protested against what they call the "blatantly intolerant anti-Semitic spirit" plaguing the entire process of the World Conference Against Racism in Durban, South Africa, an official confirmed Thursday, September 6.

"We have refused to endorse the final, 72-page NGO Declaration and Programme of Action," said Veronika Leila Szente Goldston, Advocacy Director of the Budapest based European Roma Rights Center (ERRC) in an interview.

"The conference was hijacked by an anti Israel crowd," she added. Szente Goldston said that the official NGO statement linked "Zionism with racism and genocide, which is unreasonable.  It brings us back to the seventies when the United Nations adopted a resolution describing Zionism as racism, which was later revoked."

Although the ERRC was pleased that the main declaration spoke about the discrimination of Gypsies, who prefer to be known as Roma, the organization wanted to defend the Jewish people as well.


"Although it is correct that our activities focus on Roma, we are also a human rights organization.  As such we can such not stand at the side-line when we see another vulnerable group suffering under what can only be described as discrimination and racism," said Szente Goldston.

In a statement the ERRC and about 70 other NGO’s also expressed concern about certain ideas included in the chapters "Globalization," "Palestine," "Reparations," and a number of paragraphs of the official documents.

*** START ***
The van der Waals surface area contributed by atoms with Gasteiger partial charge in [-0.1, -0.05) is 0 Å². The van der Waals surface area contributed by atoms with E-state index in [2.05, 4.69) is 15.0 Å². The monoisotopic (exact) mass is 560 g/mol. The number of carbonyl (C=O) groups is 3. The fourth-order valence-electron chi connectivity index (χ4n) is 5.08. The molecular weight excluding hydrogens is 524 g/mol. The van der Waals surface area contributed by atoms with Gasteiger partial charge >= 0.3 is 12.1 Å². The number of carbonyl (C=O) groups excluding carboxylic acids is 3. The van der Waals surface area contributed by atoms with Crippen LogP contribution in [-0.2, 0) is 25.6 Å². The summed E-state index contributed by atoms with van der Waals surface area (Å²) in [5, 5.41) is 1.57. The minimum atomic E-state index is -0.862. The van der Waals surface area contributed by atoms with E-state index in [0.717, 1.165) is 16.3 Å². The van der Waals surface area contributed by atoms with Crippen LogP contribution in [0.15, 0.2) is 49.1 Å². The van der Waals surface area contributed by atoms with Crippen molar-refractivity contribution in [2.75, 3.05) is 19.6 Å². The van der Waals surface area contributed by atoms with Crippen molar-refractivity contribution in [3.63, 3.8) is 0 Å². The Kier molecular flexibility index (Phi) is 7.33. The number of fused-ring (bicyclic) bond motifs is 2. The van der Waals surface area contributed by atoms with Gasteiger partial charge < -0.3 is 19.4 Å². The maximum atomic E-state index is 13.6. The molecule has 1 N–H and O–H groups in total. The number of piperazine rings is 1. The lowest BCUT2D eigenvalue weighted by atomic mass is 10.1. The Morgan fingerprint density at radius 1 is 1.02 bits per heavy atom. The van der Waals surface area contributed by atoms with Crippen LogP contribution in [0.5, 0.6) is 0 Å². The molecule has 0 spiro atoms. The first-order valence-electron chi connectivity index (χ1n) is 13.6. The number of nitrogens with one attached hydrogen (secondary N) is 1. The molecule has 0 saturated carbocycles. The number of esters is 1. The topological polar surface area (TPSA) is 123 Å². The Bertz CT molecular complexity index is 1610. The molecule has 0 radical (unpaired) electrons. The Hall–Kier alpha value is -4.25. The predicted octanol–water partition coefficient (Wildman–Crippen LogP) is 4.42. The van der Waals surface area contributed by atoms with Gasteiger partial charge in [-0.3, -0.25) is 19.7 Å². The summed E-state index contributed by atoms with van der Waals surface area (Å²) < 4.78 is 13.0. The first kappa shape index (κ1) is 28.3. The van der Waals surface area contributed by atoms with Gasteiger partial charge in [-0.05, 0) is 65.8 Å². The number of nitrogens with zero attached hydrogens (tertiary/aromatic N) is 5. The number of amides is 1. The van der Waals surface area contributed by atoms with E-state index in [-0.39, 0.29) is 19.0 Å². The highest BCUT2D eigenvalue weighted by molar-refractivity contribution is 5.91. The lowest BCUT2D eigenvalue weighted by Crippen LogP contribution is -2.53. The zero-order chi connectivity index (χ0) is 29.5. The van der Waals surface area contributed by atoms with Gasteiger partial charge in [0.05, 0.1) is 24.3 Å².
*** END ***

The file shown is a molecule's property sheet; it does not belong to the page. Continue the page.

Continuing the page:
"We must emphasize that the language of the chapter "Palestine" as well as the deliberate distortions made to the chapter "Anti-Semitism," is extremely intolerant, disrespectful and contrary to the very spirit of the World Conference Against Racism, Racial Discrimination, Xenophobia and Related Intolerance," the statement said.


The NGO’s also expressed concern that "on top of all the troubles of the NGO Forum," they had to listen "for over two hours" to a speech by Cuba’s leader Fidel Castro at the closing ceremony.

"We are offended by the fact that one of the worst dictators in the contemporary world, particularly notorious for gross violations of human rights, was invited to address this world gathering of Non-Governmental Organizations.

"Listening to Fidel speak, we only had to wonder why the organizers had failed to invite Alexander Lukashenko, Turkmenbashi, Saddam Hussein, or the Taliban regime," the NGO-delegates said.

The ERRC said there is also concern that the Government declaration to be adopted later this week may be anti-Semitic, despite a South African initiative to change the text of that statement. United States and Israeli Government delegations already withdrew from the meeting, while the European Union was considering its options.

Despite the controversy South African Bishop Desmond Tutu told reporters he regretted the US decision to leave the meeting, saying that the world could learn much from that country how to overcome slavery and other forms of discrimination.


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